Q&A: Queries as part of the permanent record

CDI Strategies - Volume 18, Issue 6

Q: We’re attempting to make provider queries part of our medical record which coding can use to pick up codes. Does anyone have experience with this they could share? We are interested in: Components of a query (complaint query), who to send the query to, who is responsible for launching a query, if providers are required to respond, any reasons responses may be excluded from being recorded (for inappropriate provider responses), etc.

Response #1: All our queries are part of the business record, but they aren’t incorporated into the actual progress notes.

One of the metrics we track is query response rate. These are incorporated into physician scorecards the goal is that the providers respond in under two days, though this is not explicitly stated in the policy. If the provider responds with a “non-response,” meaning the response is not aligned with the query, then we would follow up with the provider to get clarification. If the response is not aligned with organizational definitions of a certain diagnosis, we would escalate the query to follow up before we closed the query.

Response #2: We follow the ACDIS/AHIMA Guidelines for Achieving a Compliant Query Practice brief, which is a great place to start.

For compliant queries, we use the TRIC method (Treatment, Risk, Indicators, Compliant question) which was created by Sheila Duhon, MBA, RN, CCDS, CCS, A-CCRN. She wrote a book about it titled CDI Workbook: Investigating Complex Cases and Formulating Queries. CDI specialists must have the TRIC components on every query which will effectively construct compliant and impactful queries. For us, all queries are a permanent part of the record, once answered by the provider. So, all responses count, and we do trend those responses for improvement every month. Here are some responses and meanings below:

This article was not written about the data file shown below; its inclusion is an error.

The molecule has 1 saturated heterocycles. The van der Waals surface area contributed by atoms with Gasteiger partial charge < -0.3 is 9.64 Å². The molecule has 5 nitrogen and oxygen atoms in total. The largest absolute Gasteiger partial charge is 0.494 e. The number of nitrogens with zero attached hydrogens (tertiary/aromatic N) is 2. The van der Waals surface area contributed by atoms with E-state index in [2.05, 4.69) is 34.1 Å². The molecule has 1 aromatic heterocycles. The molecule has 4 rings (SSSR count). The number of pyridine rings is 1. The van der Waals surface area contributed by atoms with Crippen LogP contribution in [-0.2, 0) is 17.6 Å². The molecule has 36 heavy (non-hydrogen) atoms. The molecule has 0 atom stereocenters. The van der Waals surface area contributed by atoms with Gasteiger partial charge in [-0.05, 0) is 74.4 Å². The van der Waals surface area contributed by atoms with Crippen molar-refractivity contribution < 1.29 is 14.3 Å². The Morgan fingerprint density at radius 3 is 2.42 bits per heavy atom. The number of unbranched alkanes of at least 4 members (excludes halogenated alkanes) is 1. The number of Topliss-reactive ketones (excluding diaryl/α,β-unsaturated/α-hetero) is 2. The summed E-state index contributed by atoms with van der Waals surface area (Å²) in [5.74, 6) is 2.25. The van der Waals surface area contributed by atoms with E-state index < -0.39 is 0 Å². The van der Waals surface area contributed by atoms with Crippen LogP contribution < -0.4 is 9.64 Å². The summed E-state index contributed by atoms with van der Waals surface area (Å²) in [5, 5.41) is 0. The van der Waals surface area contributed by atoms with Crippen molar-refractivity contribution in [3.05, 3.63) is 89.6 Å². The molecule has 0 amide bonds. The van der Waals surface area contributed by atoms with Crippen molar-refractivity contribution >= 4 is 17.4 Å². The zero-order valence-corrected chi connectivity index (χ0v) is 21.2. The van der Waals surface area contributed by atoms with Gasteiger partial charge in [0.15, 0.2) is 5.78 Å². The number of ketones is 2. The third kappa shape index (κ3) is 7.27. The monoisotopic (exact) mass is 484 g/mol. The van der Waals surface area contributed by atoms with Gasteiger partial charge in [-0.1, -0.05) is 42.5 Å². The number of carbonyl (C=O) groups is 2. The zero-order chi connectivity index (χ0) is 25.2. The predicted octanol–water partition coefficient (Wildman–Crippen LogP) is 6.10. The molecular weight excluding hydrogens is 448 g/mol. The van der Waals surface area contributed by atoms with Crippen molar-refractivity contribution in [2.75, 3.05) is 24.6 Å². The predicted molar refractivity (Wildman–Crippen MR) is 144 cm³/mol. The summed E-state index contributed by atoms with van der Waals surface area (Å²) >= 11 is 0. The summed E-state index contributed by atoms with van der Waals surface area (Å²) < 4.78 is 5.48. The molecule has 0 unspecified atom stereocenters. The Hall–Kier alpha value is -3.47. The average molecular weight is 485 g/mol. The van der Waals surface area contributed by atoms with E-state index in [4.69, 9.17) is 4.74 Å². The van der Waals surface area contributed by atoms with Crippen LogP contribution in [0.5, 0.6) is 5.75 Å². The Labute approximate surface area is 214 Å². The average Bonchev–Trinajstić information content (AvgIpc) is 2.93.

• Query sent: A query has been sent to a provider
  • Agreed: The physician responded with a clinically supported response
  • Alternate codable response: The physician provided an alternate condition that can be coded
  • Disagreed: The physician responded and did not agree with the intent of the query
  • Un-codable response: The physician responded with a response that could not be coded
  • Unable to determine: The physician was unable to determine a response to the query
  • No response: The physician did not respond to the query

Response #3: we follow the ACDIS/AHIMA Guidelines for Achieving a Compliant Query Practice brief for components of a query.

For whom to send the query to, it depends on the query topic. Typically, it’s the attending; however, for queries related to a surgical procedure, we will query the surgeon and physician’s assistant/nurse practitioner if the attending is a hospitalist. Also, for surgical patients, if the query is for a diagnosis not related to surgery, we will query the hospitalist if the attending is the surgeon.

All our concurrent queries are sent by CDI specialists and our retrospective queries are sent by our coders. Providers have until 24 hours after discharge to respond to concurrent queries. If there is no response, the query is automatically marked “no response” and a retrospective query is followed-up by the coder.

Provider query responses are automatically part of the medical record and filed as a provider note in EPIC, unless the provider chooses the option for “refer to clinical documentation reviewer.” This option gives the provider a way to ask the query sender a question without the question becoming part of the medical record.

Editor’s note: This question was answered by members of the ACDIS CDI Leadership Council. For the purposes of this article, all Council member answers have been deidentified.

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